Computational modeling of biological cells and soft tissues
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Biological materials are complex hierarchical systems subjected to external stimuli like mechanical forces, chemical potentials and electrical signals. A deeper understanding of the behavior of these materials is required for the response characterization of healthy and diseased conditions. The primary aim of this dissertation is to study the mechanics of biological materials like cells and tissues from a computational perspective and relate its behavior with experimental works, so as to provide a framework for the identification and treatment of pathological conditions like cancer and vascular diseases. The first step towards understanding the behavior of a biological cell is to comprehend its response to external mechanical stimuli. Experimentally derived material properties of cells have found to vary by orders of magnitude even for the same cell type. The primary cause of such disparity is attributed to the stimulation process, and the theoretical models used to interpret the experimental data. The variations in mechanical properties obtained from the experimental and theoretical studies can be overcome only through the development of a sound mathematical framework correlating the derived mechanical property with the cellular structure. Such a formulation accounting for the inhomogeneity of the cytoplasm due to stress fibers and actin cortex is developed in this work using Mori-Tanaka method of homogenization. Mechanical modeling of single cells would be extremely useful in understanding its behavior in an experimental setup. Characterization of in-vivo response of cells requires mathematical modeling of the embedding environment like fibers and fluids, which forms the extra cellular matrix. Studies on fluid-tissue interactions in biomechanics have primarily relied on either an iterative solution of the individual solid or tissue phases or a sequential solution of the entire domain using a coupled algorithm. In this dissertation, a new computational methodology for the analysis of fluid-tissue interaction problem is presented. The modeling procedure is based on a biphasic representation of fluid and tissue domain, consisting of fluid and solid phases. The biphasic-fluid interaction model is also implemented to study the transfer of low-density lipoprotein from the blood to the arterial wall, and also the nutrient transfer in the tissue scaffolds of a bioreactor.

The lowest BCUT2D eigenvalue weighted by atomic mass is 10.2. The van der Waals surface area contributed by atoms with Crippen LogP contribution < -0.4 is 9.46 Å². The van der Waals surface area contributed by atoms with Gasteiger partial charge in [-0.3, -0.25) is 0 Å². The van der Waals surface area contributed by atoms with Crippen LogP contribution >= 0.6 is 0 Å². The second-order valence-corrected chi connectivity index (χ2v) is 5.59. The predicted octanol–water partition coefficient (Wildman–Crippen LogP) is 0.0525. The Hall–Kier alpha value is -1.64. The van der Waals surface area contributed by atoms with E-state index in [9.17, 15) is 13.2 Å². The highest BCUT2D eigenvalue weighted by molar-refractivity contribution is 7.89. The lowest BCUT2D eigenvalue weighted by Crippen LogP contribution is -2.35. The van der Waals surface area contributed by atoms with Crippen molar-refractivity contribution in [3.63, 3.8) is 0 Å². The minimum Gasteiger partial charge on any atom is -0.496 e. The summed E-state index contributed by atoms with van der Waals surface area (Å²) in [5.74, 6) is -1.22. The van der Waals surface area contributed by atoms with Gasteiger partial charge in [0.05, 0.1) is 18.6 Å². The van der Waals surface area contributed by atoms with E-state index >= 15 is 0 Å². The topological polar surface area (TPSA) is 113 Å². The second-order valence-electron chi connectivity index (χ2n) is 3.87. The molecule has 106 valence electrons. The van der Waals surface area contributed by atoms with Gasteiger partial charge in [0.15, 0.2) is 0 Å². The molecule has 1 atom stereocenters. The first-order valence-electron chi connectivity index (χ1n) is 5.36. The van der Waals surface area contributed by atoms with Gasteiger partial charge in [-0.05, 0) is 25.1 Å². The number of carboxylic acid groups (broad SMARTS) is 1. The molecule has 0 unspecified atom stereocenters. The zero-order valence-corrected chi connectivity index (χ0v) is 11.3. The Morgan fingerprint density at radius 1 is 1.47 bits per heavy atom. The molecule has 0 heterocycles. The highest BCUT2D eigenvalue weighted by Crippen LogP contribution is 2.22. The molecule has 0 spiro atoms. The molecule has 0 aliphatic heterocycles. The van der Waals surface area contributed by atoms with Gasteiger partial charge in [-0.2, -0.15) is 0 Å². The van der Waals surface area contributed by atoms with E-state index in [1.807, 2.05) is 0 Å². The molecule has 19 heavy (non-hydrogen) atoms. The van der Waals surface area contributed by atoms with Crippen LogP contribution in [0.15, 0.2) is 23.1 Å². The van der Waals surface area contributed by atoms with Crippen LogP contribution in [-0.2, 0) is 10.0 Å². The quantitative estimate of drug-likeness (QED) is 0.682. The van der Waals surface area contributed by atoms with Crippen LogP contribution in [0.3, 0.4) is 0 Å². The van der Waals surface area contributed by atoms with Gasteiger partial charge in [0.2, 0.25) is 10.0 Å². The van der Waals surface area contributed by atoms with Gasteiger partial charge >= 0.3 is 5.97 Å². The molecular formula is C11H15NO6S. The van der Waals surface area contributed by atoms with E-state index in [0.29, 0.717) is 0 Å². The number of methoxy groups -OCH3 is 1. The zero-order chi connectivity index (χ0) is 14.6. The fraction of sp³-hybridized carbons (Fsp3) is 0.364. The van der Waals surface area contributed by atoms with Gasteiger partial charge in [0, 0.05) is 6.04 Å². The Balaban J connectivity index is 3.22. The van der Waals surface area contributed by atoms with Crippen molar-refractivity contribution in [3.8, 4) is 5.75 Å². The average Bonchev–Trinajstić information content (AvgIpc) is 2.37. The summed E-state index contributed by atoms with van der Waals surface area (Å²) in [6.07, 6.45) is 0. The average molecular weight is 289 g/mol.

Unnikrishnan, Ginu U. (2008). Computational modeling of biological cells and soft tissues. Doctoral dissertation, Texas A&M University. Available electronically from